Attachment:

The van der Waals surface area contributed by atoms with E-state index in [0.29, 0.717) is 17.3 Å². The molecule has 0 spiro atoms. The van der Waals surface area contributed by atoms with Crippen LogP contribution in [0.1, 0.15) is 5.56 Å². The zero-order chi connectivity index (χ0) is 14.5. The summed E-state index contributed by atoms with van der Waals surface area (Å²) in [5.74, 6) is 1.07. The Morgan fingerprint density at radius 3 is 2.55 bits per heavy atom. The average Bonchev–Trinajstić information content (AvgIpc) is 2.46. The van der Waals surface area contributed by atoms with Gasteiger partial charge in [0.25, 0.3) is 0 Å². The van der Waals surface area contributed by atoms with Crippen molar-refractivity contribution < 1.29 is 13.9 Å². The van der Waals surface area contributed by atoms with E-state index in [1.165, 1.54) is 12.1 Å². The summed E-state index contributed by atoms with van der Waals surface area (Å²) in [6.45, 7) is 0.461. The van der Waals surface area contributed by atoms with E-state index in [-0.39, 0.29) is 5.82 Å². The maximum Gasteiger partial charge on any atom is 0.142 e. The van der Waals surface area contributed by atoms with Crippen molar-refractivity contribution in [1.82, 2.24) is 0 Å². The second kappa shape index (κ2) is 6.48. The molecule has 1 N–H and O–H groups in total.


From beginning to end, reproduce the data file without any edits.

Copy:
The van der Waals surface area contributed by atoms with E-state index in [0.29, 0.717) is 17.3 Å². The molecule has 0 spiro atoms. The van der Waals surface area contributed by atoms with Crippen LogP contribution in [0.1, 0.15) is 5.56 Å². The zero-order chi connectivity index (χ0) is 14.5. The summed E-state index contributed by atoms with van der Waals surface area (Å²) in [5.74, 6) is 1.07. The Morgan fingerprint density at radius 3 is 2.55 bits per heavy atom. The average Bonchev–Trinajstić information content (AvgIpc) is 2.46. The van der Waals surface area contributed by atoms with Gasteiger partial charge in [0.25, 0.3) is 0 Å². The van der Waals surface area contributed by atoms with Crippen molar-refractivity contribution < 1.29 is 13.9 Å². The van der Waals surface area contributed by atoms with E-state index in [1.165, 1.54) is 12.1 Å². The summed E-state index contributed by atoms with van der Waals surface area (Å²) in [6.45, 7) is 0.461. The van der Waals surface area contributed by atoms with E-state index in [-0.39, 0.29) is 5.82 Å². The maximum Gasteiger partial charge on any atom is 0.142 e. The van der Waals surface area contributed by atoms with Crippen molar-refractivity contribution in [1.82, 2.24) is 0 Å². The second kappa shape index (κ2) is 6.48. The molecule has 1 N–H and O–H groups in total.